"Believe it, Euthymia? I can believe almost anything of Lurida. She is the most irrepressible creature I ever knew. You know as well as I do what a complete possession any ruling idea takes of her whole nature. I have had some fears lest her zeal might run away with her discretion. It is a great deal easier to get into a false position than to get out of it."
"I know it well enough. I want you to tell me what you think about the whole business. I don't like the look of it at all, and yet I can do nothing with the girl except let her follow her fancy, until I can show her plainly that she will get herself into trouble in some way or other. But she is ingenious,--full of all sorts of devices, innocent enough in themselves, but liable to be misconstrued. You remember how she won us the boat-race?"
"To be sure I do. It was rather sharp practice, but she felt she was paying off an old score. The classical story of Atalanta, told, like that of Eve, as illustrating the weakness of woman, provoked her to make trial of the powers of resistance in the other sex. But it was audacious. I hope her audacity will not go too far. You must watch her. Keep an eye on her correspondence."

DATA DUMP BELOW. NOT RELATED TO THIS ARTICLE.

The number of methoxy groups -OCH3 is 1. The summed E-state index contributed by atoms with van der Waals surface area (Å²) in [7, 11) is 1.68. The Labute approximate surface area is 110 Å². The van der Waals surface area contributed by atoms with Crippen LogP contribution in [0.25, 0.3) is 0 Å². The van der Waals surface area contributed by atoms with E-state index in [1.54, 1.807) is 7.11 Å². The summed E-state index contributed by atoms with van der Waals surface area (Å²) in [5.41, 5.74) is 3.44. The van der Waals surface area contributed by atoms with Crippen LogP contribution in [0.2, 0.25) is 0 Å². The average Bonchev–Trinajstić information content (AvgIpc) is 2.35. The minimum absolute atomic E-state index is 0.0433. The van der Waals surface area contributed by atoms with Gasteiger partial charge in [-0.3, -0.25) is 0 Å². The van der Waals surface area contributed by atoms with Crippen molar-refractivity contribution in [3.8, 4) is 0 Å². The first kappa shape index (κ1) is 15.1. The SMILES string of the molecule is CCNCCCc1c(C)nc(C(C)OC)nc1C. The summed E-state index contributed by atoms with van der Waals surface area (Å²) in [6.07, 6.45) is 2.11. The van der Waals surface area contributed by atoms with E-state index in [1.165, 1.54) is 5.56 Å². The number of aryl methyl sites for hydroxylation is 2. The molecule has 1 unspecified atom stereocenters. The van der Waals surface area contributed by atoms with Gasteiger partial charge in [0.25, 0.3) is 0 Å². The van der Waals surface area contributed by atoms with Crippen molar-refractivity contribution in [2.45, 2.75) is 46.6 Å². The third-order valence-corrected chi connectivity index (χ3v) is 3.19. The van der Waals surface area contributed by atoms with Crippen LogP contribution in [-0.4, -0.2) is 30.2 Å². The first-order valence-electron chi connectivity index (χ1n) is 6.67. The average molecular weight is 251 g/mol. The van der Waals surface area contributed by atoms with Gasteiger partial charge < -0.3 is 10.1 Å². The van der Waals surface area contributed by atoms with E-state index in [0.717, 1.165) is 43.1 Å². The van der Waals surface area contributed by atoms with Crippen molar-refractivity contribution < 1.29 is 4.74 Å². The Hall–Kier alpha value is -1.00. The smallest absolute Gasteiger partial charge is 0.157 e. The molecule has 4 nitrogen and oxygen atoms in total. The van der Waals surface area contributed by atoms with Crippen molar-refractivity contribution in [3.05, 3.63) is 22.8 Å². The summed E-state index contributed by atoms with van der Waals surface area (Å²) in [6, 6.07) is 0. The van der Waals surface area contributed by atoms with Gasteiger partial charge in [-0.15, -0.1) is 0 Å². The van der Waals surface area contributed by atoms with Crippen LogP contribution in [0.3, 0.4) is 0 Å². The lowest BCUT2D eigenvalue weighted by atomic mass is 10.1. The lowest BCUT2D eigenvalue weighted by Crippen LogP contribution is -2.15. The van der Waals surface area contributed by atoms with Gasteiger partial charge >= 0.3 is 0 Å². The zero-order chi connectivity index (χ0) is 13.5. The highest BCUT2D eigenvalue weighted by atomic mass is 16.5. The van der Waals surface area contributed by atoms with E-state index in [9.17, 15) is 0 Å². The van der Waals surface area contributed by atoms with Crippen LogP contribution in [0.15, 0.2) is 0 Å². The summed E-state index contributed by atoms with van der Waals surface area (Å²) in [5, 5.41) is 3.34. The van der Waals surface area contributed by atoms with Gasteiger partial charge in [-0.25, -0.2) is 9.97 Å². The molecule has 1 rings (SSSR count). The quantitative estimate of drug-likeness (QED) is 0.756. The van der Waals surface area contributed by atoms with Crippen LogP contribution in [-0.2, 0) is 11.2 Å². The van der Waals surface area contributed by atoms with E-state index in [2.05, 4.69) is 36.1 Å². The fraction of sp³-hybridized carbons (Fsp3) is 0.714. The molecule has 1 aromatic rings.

The doctor had great confidence in the good sense of Lurida's friend. He felt sure that she would not let Lurida commit herself by writing foolish letters to the subject of her speculations, or similar indiscreet performances. The boldness of young girls, who think no evil, in opening correspondence with idealized personages is something quite astonishing to those who have had an opportunity of knowing the facts. Lurida had passed the most dangerous age, but her theory of the equality of the sexes made her indifferent to the by-laws of social usage. She required watching, and her two guardians were ready to check her, in case of need.